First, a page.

Chain-saw carving, whether from a cut piece of wood or a tree trunk, requires skills that take time to develop.
“If it’s something you’ve never carved, you’re a little more timid with your cuts, because you can’t put it back,” Stebbing said.
The skill a chain-saw carver needs is to know what kind of cut is needed when. A still hand is a necessity.
“If you have a big, tall straight log, you can carve anything you want,” he said. An odd-shaped log can be more challenging, but also more creative. “A lot of times you can do things with oddly shaped logs you can’t do with a straight log.”
A gnarled shape can be used to portray a bird in flight, a fish jumping or other odd-shaped design. These unusually shaped pieces of wood provide a stronger structure for delicate designs.
Sometimes, designs just come to him.
“You might have a piece of wood, and not know what to do with it, and then you’ll just see something, like the mouth of a crocodile, and go from there,” he said.
Usually, however, he has a design in mind before he gets to work.
He studies the anatomy of animals by taking pictures of them, by watching wildlife and even by studying roadkill.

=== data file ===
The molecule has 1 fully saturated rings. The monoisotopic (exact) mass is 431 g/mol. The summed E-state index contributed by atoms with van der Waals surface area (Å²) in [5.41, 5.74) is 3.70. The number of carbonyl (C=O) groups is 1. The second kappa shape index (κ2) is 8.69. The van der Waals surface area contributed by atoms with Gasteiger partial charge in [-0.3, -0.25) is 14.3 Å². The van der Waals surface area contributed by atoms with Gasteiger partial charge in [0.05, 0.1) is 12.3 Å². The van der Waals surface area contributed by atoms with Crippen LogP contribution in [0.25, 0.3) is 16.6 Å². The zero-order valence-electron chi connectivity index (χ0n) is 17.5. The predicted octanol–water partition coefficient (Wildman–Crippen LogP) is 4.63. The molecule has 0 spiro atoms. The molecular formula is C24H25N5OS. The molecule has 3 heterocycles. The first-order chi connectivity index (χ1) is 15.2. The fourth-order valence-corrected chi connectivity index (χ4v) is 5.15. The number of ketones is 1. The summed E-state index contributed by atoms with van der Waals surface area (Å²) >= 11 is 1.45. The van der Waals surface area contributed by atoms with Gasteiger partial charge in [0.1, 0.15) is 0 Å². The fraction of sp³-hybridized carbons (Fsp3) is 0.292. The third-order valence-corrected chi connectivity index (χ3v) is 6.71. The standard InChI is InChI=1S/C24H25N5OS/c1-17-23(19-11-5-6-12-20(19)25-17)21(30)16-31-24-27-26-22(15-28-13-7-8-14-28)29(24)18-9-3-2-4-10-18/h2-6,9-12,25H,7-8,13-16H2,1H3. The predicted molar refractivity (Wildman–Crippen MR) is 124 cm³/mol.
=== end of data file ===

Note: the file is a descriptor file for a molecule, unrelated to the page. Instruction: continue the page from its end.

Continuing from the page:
“If I see a dead fox, I may take a look at it,” he said. “Anything you can do to study the animal, you do. You learn what he likes to eat.”
Chainsaw carving is loud. Stebbing wears hearing protection with a radio built in. Stebbing has worn out quite a few saws. In six years, he estimates he’s used 18 saws. He uses a gas-powered machine that weighs about 12 pounds. There are specially made blades that allow chainsaw carvers to get more detail in their work. Stebbing is careful with the saws, and has only had one injury, a minor cut to his hand.
He usually stains the wood to allow the natural grain to show. Wood naturally expands and contracts. Stebbing applies a sealer to finished carvings that allows for movement.
He’s usually working on five to 10 pieces at a time, in various stages of completion.
Carving is a hobby for Stebbing, but it’s a time-consuming one. He works all day as a plumber. In the evenings he eats dinner with his wife, Mandy, and their three daughters, ages 1 to 7. Then he heads to the garage next to his home near Thurmont, and gets to work. He’ll work for several hours. Weekends often find him in his studio.
In addition to caring for their three children, Mandy manages his career and maintains his website.
Most of his pieces sell through word-of-mouth, and at the Catoctin Colorfest in Thurmont and the Maryland Christmas Show in Frederick. Later this month, he will attend the annual Chainsaw Carvers Rendezvous in Ridgway, Pa., where he’ll trade tips with other carvers and pick up fresh ideas.
His work has made it into two local high schools. He carved Chief Linganore, the Iroquois chief, for Linganore High School, and a totem pole for Oakdale High School.
Information from: The Frederick (Md.) News-Post, http://www.fredericknewspost.com
(Copyright 2012 by The Associated Press. All Rights Reserved.)